What are the differences between using an IPO, a Court Order, and Common Law to evict squatters?

If you are currently dealing with squatters occupying your commercial premises, then it is likely that you want to evict them quickly and legally so that you can regain possession of your premises. Familiarising yourself with the different procedures that can be used to get squatters to leave your property means that you can use the best process for your situation. There are three ways to evict squatters from a commercial premises: using an IPO, using a Court Order, and evicting under Common Law.

How do you evict under Common Law?

Depending on your circumstances, you may not be required to use court procedures to evict squatters from your property and can instead evict using Common Law. Enlisting an enforcement agency to evict squatters using Peaceful Possession can mean that you avoid the courts altogether and is the quickest way to regain possession of your property.

If a certificated enforcement officer can obtain access to the property without being accosted by a squatter, then they can legally evict the squatters providing that no more than reasonable force is used. This process doesn’t require a Court Order and an enforcement agency can begin procedures as soon as possible after being instructed.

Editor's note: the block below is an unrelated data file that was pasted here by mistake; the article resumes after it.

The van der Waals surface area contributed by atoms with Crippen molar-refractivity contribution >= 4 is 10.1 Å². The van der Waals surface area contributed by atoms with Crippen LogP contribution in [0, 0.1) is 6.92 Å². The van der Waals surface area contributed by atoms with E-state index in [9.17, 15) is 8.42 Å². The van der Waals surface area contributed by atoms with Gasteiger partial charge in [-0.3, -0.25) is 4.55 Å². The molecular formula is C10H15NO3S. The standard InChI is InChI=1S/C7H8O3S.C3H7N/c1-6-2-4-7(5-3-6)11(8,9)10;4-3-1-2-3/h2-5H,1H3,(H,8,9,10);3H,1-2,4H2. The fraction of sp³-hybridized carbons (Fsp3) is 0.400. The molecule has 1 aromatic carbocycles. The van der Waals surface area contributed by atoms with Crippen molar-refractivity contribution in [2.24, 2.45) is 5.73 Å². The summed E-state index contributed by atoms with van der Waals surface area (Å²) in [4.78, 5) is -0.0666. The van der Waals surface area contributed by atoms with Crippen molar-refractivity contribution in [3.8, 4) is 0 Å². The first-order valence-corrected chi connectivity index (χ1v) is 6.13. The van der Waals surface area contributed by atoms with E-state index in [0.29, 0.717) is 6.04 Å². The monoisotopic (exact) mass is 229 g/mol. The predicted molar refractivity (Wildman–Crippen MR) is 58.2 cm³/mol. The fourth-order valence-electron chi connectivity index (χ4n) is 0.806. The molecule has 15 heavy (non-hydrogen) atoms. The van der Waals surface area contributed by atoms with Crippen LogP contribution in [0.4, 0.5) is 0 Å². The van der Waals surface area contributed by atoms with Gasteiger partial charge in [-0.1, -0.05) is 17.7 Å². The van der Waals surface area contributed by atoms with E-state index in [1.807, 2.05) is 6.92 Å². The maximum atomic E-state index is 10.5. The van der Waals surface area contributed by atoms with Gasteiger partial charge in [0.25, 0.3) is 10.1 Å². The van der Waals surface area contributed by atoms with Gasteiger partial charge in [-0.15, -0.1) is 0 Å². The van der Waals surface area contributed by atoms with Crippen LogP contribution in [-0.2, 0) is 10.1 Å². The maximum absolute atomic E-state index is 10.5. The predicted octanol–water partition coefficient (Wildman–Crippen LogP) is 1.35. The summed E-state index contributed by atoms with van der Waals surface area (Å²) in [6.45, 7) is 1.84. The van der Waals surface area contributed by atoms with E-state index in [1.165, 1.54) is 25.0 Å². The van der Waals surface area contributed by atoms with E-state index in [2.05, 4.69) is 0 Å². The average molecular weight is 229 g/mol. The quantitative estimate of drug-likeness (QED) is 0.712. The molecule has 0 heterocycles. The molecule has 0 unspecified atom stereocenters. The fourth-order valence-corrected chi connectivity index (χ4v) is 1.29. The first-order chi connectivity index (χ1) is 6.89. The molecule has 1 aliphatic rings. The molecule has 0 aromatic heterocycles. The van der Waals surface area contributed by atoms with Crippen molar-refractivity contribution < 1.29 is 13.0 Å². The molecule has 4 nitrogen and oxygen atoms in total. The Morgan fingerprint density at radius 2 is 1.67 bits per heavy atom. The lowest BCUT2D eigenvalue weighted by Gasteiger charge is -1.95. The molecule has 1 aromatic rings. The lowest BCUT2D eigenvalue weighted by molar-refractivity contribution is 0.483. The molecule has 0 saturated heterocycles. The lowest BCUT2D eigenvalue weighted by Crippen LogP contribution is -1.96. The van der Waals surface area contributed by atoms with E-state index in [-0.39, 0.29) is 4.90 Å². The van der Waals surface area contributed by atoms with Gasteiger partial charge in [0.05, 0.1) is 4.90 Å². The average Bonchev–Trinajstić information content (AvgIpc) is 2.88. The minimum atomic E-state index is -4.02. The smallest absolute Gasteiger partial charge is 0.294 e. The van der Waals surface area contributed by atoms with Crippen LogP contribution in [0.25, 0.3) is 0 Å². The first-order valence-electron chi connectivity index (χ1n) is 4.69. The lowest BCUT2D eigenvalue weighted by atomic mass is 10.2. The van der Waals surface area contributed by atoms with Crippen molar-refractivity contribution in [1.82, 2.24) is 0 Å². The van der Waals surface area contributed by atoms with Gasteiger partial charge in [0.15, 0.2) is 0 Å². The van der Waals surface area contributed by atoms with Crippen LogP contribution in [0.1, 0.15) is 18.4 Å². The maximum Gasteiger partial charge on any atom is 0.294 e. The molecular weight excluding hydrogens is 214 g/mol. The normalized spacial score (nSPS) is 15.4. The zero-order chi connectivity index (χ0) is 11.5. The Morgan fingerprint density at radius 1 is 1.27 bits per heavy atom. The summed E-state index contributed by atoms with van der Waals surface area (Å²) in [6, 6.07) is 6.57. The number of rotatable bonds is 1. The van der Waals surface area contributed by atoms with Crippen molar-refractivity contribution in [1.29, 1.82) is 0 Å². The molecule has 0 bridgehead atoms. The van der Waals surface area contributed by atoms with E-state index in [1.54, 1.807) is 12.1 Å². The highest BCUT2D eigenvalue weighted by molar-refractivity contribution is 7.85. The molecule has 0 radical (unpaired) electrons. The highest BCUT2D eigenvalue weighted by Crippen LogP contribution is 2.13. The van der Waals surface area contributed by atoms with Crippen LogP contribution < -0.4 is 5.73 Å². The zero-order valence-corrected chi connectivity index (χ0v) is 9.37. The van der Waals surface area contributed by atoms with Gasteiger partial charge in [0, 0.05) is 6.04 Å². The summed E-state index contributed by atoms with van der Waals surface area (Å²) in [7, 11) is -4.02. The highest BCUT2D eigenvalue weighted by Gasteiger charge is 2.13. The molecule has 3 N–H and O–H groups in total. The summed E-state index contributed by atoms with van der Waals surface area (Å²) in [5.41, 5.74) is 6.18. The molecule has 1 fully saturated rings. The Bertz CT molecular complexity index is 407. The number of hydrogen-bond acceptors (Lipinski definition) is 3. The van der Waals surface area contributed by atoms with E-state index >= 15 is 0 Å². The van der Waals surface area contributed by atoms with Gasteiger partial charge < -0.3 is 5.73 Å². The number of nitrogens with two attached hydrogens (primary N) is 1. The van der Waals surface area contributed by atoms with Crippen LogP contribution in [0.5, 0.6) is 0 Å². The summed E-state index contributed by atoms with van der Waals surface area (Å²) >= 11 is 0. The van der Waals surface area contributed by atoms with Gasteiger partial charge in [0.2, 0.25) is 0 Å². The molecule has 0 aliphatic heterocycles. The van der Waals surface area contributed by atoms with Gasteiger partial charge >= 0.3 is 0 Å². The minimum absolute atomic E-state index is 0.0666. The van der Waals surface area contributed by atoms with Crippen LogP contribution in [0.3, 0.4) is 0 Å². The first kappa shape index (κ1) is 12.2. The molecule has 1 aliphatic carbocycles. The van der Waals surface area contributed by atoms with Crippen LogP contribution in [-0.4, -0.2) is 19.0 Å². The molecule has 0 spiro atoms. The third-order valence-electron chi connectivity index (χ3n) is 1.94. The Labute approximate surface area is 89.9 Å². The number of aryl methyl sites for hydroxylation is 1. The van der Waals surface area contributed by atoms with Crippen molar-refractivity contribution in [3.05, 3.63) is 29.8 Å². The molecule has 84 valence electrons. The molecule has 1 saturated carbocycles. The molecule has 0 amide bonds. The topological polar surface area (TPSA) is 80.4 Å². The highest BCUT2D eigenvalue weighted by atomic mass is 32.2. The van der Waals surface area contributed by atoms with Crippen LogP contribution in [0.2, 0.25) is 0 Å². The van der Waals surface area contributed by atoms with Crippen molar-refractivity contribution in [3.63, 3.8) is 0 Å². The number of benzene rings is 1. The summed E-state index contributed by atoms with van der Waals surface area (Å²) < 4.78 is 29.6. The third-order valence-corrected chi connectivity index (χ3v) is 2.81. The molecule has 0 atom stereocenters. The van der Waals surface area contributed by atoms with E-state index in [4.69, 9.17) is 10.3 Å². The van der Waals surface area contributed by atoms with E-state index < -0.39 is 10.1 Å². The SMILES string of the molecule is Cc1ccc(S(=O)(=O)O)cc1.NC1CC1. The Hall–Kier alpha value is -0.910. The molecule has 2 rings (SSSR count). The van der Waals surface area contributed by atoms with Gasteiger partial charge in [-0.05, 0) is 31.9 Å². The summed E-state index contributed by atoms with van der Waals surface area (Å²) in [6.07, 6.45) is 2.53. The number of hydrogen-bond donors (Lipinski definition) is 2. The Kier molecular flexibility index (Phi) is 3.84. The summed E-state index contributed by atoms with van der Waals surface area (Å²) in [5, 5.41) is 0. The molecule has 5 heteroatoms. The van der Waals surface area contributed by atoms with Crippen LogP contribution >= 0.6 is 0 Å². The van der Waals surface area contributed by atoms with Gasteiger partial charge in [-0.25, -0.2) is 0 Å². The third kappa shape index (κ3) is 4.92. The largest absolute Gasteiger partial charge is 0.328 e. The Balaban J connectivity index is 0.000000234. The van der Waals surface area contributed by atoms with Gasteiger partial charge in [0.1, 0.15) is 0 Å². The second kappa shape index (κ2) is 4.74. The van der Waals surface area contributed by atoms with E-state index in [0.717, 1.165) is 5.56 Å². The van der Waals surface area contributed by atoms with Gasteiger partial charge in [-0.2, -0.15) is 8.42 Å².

What is an IPO?

An IPO, or Interim Possession Order, can be a quick way to evict squatters from your property. You can apply for an IPO through your County Court and the application will be considered by the judge a minimum of 3 days after you issued the application.

If the order is granted, then you can ask enforcement officers, also known as bailiffs, to serve the order to the squatters. The order can be served either by fixing them to the main entrance, or posting them through the letter box in a sealed, clear envelope. Once the order is received by the squatters, they then must vacate the premises within 24 hours. Should the squatters refuse to leave within these 24 hours, then they are guilty of a criminal offence and you can request that the police arrest them.

While an IPO is a quicker way to evict squatters using court procedures, you must also apply for a claim for possession at the same time, which will give you final possession of the property. The IPO application form contains a section for this application. Alternatively, you can fill out a separate form.

If choosing to apply for an IPO, you must complete the application within 28 days of discovering squatters inhabiting your premises, and the granted IPO must be served within 48 hours of being approved by a judge.

What is a Court Order?

You can apply for a Court Order at the same time of applying for an IPO, or you can submit an application for possession without claiming for an IPO.

Applying for a final order for possession of the property will take longer to process than an IPO, which is why property owners may also want to apply for an IPO or consider using Common Law to evict commercial squatters. After a final order for possession is issued, then you can instruct an enforcement officer to evict squatters from your premises.

If you require assistance evicting squatters from your commercial premises and are unsure on which procedure is most suited to your needs, then please get in touch. Able Investigations is an experienced, qualified enforcement agency that can help you regain possession of your property quickly and legally. Our team can advise on the best route to take when evicting squatters from your commercial premises and can enforce evictions upon instruction. Speak to a member of our team today by calling 0845 370 7401.

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